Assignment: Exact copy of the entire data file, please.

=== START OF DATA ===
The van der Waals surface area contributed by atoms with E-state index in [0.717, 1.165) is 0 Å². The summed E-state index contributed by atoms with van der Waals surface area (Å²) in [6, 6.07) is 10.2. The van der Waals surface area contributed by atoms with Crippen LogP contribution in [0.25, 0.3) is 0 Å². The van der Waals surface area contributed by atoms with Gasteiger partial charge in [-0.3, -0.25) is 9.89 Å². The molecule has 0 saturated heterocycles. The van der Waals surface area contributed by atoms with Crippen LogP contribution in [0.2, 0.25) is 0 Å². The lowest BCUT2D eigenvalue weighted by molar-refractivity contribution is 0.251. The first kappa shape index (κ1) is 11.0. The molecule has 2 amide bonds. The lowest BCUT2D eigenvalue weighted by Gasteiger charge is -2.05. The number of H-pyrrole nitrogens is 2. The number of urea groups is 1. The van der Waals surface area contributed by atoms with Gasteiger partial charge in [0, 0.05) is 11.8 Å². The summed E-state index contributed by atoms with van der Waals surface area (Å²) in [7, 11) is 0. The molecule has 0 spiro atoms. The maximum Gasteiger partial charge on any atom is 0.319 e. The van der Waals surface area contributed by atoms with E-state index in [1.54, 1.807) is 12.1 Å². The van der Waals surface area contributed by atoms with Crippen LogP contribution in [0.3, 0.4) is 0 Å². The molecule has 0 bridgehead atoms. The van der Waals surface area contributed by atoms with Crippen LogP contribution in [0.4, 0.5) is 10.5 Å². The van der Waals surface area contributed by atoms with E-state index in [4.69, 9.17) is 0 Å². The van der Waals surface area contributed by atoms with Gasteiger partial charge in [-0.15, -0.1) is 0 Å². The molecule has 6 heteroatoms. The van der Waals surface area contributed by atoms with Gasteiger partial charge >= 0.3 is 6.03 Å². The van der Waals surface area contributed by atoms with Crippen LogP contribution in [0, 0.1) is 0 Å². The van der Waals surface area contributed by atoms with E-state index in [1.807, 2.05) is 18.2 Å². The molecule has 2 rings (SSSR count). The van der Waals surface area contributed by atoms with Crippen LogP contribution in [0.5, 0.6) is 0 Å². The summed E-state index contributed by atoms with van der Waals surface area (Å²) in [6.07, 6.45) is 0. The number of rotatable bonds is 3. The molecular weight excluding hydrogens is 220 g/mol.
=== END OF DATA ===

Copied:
The van der Waals surface area contributed by atoms with E-state index in [0.717, 1.165) is 0 Å². The summed E-state index contributed by atoms with van der Waals surface area (Å²) in [6, 6.07) is 10.2. The van der Waals surface area contributed by atoms with Crippen LogP contribution in [0.25, 0.3) is 0 Å². The van der Waals surface area contributed by atoms with Gasteiger partial charge in [-0.3, -0.25) is 9.89 Å². The molecule has 0 saturated heterocycles. The van der Waals surface area contributed by atoms with Crippen LogP contribution in [0.2, 0.25) is 0 Å². The lowest BCUT2D eigenvalue weighted by molar-refractivity contribution is 0.251. The first kappa shape index (κ1) is 11.0. The molecule has 2 amide bonds. The lowest BCUT2D eigenvalue weighted by Gasteiger charge is -2.05. The number of H-pyrrole nitrogens is 2. The number of urea groups is 1. The van der Waals surface area contributed by atoms with Gasteiger partial charge in [0, 0.05) is 11.8 Å². The summed E-state index contributed by atoms with van der Waals surface area (Å²) in [7, 11) is 0. The molecule has 0 spiro atoms. The maximum Gasteiger partial charge on any atom is 0.319 e. The van der Waals surface area contributed by atoms with E-state index in [1.54, 1.807) is 12.1 Å². The van der Waals surface area contributed by atoms with Crippen LogP contribution in [0.3, 0.4) is 0 Å². The molecule has 0 bridgehead atoms. The van der Waals surface area contributed by atoms with Crippen LogP contribution in [0.4, 0.5) is 10.5 Å². The van der Waals surface area contributed by atoms with E-state index in [4.69, 9.17) is 0 Å². The van der Waals surface area contributed by atoms with Gasteiger partial charge in [-0.15, -0.1) is 0 Å². The molecule has 6 heteroatoms. The van der Waals surface area contributed by atoms with Gasteiger partial charge >= 0.3 is 6.03 Å². The van der Waals surface area contributed by atoms with Crippen LogP contribution in [0, 0.1) is 0 Å². The van der Waals surface area contributed by atoms with E-state index in [1.807, 2.05) is 18.2 Å². The molecule has 2 rings (SSSR count). The van der Waals surface area contributed by atoms with Crippen LogP contribution in [0.5, 0.6) is 0 Å². The summed E-state index contributed by atoms with van der Waals surface area (Å²) in [6.07, 6.45) is 0. The number of rotatable bonds is 3. The molecular weight excluding hydrogens is 220 g/mol.